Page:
According to the Center for Disease Control and Prevention, 32,635 births occurred in Illinois in 2016. Each year, many women become mothers for the first time or all over again. In each birth, the ideal outcome is to have a healthy mother and an equally healthy baby.
One way that this goal can be achieved is by taking prenatal vitamins.
Eating a healthy, balanced diet is the ultimate way to get the nutrients you need during pregnancy. But, there are times when you don’t hit the required numbers for vitamins and minerals.
For example, food restrictions either by lifestyle choice or intolerance can lead to deficiencies. Prenatal vitamins can help bridge those gaps.
What are prenatal vitamins?
Prenatal vitamins are like other supplements in that they supply certain vitamins and minerals in specific amounts. They are, however, unique in two aspects: folic acid and iron. Prenatal vitamins contain more folic acid and iron that the usual multivitamin.
Folic acid is a type of Vitamin B is essential during pregnancy, particularly in the early months. It helps lessen the occurrence of neural tube defects like anencephaly and spina bifida. Its benefit is staggering – it can reduce the risk by up to 70%. Other effects include reducing the risk of cleft lip and palate as well as some heart defects.
Folic acid does not just help the baby. The mother also benefits. There is evidence that it lowers the risk of preeclampsia, a complication in pregnancy that results in high blood pressure and damage to other organs like the kidney and liver.
Taking folic acid is a rare situation where the supplement is better than the folic acid that is naturally derived from food. Synthetic folic acid is absorbed better.
Prenatal vitamins also contain iron to encourage the baby’s growth and development. Iron helps prevent having a baby that is too small for the gestational age.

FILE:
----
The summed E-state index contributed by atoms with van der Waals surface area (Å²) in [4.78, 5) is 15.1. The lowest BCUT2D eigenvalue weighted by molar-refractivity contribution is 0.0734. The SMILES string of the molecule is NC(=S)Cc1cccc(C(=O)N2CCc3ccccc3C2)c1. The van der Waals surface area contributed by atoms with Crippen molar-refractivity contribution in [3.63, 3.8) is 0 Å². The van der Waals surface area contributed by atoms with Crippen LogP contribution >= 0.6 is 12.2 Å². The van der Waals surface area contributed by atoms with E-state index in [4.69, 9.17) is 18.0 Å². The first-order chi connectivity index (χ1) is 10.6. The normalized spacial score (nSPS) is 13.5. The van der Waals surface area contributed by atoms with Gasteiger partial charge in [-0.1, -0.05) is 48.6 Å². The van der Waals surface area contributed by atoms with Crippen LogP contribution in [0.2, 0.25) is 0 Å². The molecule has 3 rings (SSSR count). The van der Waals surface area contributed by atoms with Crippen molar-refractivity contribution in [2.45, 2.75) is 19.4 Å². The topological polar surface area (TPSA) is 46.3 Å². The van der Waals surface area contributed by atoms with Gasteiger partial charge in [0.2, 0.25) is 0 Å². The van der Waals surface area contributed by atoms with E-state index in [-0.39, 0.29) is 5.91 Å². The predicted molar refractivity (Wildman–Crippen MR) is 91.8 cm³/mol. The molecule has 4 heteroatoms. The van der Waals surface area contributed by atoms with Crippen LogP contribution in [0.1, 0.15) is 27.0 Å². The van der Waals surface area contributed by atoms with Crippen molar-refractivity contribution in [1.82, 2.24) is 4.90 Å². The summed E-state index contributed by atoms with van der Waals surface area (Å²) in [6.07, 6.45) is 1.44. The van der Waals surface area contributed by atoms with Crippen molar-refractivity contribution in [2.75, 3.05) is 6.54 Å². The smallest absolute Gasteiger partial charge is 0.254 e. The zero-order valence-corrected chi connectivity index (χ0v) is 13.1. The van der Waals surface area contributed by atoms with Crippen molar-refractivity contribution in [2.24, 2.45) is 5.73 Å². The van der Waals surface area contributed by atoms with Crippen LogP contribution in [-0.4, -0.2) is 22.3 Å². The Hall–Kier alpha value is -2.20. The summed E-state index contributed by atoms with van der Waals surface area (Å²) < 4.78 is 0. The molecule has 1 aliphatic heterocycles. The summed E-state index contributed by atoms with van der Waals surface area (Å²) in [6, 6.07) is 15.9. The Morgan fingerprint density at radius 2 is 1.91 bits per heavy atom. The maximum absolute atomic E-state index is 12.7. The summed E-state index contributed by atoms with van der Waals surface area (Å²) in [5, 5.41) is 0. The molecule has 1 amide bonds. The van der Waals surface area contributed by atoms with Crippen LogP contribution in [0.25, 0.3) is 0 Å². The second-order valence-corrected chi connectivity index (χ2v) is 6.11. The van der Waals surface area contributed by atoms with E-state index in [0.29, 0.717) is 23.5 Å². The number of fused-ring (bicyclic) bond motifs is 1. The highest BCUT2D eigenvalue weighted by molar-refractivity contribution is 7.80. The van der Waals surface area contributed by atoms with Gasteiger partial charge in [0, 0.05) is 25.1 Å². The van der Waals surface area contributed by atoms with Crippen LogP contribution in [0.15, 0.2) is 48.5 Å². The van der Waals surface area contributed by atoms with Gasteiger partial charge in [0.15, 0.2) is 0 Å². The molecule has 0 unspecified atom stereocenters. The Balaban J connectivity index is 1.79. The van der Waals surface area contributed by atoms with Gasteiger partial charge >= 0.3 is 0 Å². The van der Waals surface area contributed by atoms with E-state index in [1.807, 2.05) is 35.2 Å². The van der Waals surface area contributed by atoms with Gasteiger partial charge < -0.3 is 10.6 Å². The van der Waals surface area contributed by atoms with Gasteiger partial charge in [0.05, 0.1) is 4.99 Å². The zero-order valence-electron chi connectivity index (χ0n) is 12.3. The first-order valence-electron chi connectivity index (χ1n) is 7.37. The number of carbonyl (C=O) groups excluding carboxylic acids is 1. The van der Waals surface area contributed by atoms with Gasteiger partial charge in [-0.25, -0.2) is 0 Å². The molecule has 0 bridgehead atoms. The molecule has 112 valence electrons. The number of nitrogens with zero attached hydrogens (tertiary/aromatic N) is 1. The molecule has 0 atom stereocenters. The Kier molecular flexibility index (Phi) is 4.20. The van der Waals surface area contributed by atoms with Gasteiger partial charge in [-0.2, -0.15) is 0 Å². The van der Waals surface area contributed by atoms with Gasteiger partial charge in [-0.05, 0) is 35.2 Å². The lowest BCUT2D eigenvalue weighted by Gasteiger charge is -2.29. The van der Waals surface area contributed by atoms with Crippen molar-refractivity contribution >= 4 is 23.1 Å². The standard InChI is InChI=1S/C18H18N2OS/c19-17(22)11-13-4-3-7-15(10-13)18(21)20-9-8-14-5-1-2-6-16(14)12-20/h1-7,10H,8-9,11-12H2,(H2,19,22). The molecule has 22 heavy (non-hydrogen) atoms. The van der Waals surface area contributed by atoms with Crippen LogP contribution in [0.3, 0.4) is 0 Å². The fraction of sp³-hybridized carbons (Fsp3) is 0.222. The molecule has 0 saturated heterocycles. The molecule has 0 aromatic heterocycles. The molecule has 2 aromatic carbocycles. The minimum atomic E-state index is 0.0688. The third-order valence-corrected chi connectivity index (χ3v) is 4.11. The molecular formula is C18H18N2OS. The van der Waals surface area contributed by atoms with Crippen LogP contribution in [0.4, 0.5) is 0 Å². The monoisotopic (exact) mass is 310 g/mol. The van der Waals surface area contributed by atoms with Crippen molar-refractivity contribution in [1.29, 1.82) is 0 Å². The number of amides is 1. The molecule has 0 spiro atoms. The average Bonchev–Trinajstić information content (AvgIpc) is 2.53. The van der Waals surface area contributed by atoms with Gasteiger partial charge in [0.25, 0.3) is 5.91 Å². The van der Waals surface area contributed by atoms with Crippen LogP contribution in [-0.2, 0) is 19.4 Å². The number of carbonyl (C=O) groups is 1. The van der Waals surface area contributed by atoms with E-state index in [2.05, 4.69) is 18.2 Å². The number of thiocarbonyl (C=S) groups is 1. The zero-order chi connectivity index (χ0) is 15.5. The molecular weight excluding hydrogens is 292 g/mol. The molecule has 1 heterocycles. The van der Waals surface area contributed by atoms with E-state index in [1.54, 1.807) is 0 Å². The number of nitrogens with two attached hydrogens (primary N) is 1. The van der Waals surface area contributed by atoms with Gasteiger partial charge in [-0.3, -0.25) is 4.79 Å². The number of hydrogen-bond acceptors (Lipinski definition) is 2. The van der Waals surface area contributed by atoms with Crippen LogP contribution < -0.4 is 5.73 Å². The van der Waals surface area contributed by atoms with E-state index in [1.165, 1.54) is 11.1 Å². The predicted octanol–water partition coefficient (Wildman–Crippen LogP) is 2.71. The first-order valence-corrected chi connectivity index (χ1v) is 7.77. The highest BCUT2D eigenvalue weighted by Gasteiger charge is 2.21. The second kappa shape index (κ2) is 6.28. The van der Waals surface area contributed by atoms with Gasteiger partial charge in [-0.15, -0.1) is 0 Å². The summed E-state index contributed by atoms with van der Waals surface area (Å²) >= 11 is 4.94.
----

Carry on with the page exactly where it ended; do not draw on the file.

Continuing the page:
Also, failure to get enough iron in the body can lead to iron-deficiency anemia, which can increase the risk of pre-term delivery. Anemia occurs when there are low levels of healthy red blood cells.
When should you take prenatal vitamins?
Earlier is better when it comes to prenatal vitamins. In fact, women who are trying to have a baby should start taking vitamins even before they conceive.
Folic acid is vital in the early stages of pregnancy. Some studies have shown that taking prenatal vitamins prior to conception can reduce the severity of morning sickness during pregnancy.
The “pre” in prenatal can be a bit misleading. It is recommended that women take the vitamins during the entire pregnancy. In fact, your doctor might even recommend taking them after giving birth, especially if breastfeeding. The vitamins will help replenish the nutrients lost while feeding the baby.
Are there any side effects to taking prenatal vitamins?
Pregnancy can wreak havoc on the balance of hormones. It can cause an aversion to food or drink. Prenatal vitamins are not immune to this effect. Some women can experience sensitivity to it, either because of taste or smell. It can trigger queasiness or nausea.
Another side effect of prenatal vitamins is constipation. It is caused by the iron content. To offset this situation, take plenty of fluids and high-fiber food.
Inform your doctor if you are experiencing any side effects. Another kind of supplement that suits your needs better may be prescribed to you.
What nutrients do prenatal vitamins contain?
The contents of prenatal vitamins vary from brand to brand. In addition to the folic acid and iron, prenatal vitamins generally contain the following:
- Vitamin A. Vitamin A is essential for the growth and development of the baby. Retinoids, which are forms of Vitamin A, are involved in the development of the eyes, limbs, and heart of the baby,